- In addition to the franchise fee rendered as part of the franchise agreement, are there any other ongoing service fees or other fees payable to the franchisor?
- Did the franchisor provide adequate training in the business system?
- Were the operations manuals helpful and easy to follow?
- Did the franchisor provide meaningful ongoing assistance in getting the franchisee’s business or site up and running?
- Do the franchisees think that the system added value that would not be available to a similar business operating outside a franchise system?
Finally, because much of the value of a franchise is associated with the strength of the franchisor’s trademarks and other intellectual property, the prospective franchisee or his or her attorney should conduct a search on the US Patent and Trademark Office website to confirm that the franchisor’s trademarks are properly registered. If the franchise is not particularly well-known or well-established, an attorney can (and should) analyze the strength or weakness of a franchisor’s trademarks and discuss those strengths or weaknesses with the potential franchisee.
The Legal Relationship Between Franchisee & Franchisor: The Franchise Agreement.
Franchisors regularly tell prospective franchisees that the franchise agreement is non-negotiable. Even if that is true, it is still important for the prospective franchisee to understand what is contained in the agreement, and it is up to his or her lawyer to interpret and explain to the prospective franchisee in plain English the more complex provisions of the document.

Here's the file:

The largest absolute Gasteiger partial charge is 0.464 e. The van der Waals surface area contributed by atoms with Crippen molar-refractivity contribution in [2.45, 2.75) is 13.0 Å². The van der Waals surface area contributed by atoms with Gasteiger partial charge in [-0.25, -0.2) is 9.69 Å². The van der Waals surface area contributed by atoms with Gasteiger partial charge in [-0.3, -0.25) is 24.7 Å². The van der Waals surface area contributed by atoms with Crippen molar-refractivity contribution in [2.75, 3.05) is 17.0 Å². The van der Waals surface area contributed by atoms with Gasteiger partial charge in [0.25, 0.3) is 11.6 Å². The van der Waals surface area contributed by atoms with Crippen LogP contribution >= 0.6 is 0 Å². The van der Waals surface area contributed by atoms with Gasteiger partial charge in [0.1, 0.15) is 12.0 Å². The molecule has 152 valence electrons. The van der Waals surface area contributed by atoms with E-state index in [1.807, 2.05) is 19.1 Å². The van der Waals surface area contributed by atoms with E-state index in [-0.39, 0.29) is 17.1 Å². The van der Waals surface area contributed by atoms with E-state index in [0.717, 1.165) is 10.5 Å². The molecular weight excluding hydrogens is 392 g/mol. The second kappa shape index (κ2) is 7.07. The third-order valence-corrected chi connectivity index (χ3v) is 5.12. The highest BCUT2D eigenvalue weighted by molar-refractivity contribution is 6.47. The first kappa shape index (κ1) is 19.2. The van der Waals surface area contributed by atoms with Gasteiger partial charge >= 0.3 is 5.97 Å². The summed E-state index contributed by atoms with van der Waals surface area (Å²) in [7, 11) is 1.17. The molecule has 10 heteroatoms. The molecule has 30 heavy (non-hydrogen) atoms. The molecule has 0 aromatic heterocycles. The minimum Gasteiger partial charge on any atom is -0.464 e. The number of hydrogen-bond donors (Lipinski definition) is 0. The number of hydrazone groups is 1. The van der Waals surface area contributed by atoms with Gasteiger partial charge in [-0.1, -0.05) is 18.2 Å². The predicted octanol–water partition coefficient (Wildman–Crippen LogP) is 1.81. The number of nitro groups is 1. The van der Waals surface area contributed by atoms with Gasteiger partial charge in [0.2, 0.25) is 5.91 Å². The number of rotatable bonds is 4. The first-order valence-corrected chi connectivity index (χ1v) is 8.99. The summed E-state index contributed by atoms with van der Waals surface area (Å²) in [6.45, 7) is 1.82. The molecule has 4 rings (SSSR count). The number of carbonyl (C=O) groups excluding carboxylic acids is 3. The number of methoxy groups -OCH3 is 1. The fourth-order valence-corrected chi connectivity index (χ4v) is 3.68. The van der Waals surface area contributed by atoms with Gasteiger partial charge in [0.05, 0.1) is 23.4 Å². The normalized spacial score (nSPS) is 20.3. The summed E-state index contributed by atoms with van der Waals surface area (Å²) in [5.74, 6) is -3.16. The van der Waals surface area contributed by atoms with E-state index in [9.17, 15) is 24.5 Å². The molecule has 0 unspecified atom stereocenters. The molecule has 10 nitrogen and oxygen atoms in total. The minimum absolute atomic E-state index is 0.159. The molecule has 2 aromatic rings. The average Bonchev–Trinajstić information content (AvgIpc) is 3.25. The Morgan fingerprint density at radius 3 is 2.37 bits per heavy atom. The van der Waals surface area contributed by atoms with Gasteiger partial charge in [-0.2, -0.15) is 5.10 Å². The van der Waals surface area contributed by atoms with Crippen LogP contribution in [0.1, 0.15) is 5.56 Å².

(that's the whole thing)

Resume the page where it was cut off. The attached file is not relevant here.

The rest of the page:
Of course, in many cases, the franchise agreement is negotiable, or at least significant portions of it are negotiable. As with most any contract, the degree to which the franchise agreement is negotiable is related to the relative bargaining power of the parties involved. A general rule of thumb is that the more well-known and well-established the franchise, the less likely the franchisor will be willing to make any changes to the franchise agreement.
With the exception of the very strongest franchises (e.g., McDonald’s, Domino’s Pizza, 7-Eleven), there are certain provisions in the franchise agreement that an experienced attorney should be able to negotiate so that they are more franchisee-friendly.
Notice Provisions. There are many places in a franchise agreement where the franchisor has the right to exercise certain remedies upon a default by the franchisee. The franchisee’s attorney can usually insert provisions requiring advance notice and an opportunity to cure such defaults before the franchisor may exercise its remedies.
Limiting the Franchisor’s Discretion. Franchise agreements often contain provisions requiring a franchisee to obtain the franchisor’s consent to do certain things. The attorney for the franchisee should try to ensure that the franchisor does not have absolute, unfettered discretion to deny its consent when giving such consent would be reasonable based upon verifiable facts.
Trademark Protections. As discussed above, much of the value in the franchise system is attributed to the trademarks that the franchisor licenses to the franchisee. The franchisor should be willing to stand behind its trademarks and defend them in the event they are challenged by third parties. Consequently, the franchisor should be willing to indemnify the franchisee in the event the franchisee is sued on the basis of trademark infringement.